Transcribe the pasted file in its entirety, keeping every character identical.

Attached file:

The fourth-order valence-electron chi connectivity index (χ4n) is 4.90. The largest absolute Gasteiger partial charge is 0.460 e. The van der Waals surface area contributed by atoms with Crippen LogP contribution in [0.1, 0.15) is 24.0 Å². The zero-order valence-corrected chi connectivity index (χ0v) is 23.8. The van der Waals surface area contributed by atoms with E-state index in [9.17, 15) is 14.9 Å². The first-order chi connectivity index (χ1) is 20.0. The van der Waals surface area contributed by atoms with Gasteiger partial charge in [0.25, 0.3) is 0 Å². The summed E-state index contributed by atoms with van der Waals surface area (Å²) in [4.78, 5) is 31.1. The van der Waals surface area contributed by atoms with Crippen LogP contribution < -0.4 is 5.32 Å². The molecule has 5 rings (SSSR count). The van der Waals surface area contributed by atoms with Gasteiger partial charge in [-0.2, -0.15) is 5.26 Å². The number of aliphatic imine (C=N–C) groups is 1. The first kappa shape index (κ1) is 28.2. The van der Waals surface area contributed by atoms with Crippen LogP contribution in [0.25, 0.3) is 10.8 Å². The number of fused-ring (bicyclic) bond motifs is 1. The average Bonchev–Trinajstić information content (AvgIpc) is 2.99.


The fourth-order valence-electron chi connectivity index (χ4n) is 4.90. The largest absolute Gasteiger partial charge is 0.460 e. The van der Waals surface area contributed by atoms with Crippen LogP contribution in [0.1, 0.15) is 24.0 Å². The zero-order valence-corrected chi connectivity index (χ0v) is 23.8. The van der Waals surface area contributed by atoms with E-state index in [9.17, 15) is 14.9 Å². The first-order chi connectivity index (χ1) is 20.0. The van der Waals surface area contributed by atoms with Gasteiger partial charge in [0.25, 0.3) is 0 Å². The summed E-state index contributed by atoms with van der Waals surface area (Å²) in [4.78, 5) is 31.1. The van der Waals surface area contributed by atoms with Crippen LogP contribution < -0.4 is 5.32 Å². The molecule has 5 rings (SSSR count). The van der Waals surface area contributed by atoms with Gasteiger partial charge in [-0.2, -0.15) is 5.26 Å². The number of aliphatic imine (C=N–C) groups is 1. The first kappa shape index (κ1) is 28.2. The van der Waals surface area contributed by atoms with Crippen LogP contribution in [0.25, 0.3) is 10.8 Å². The number of fused-ring (bicyclic) bond motifs is 1. The average Bonchev–Trinajstić information content (AvgIpc) is 2.99.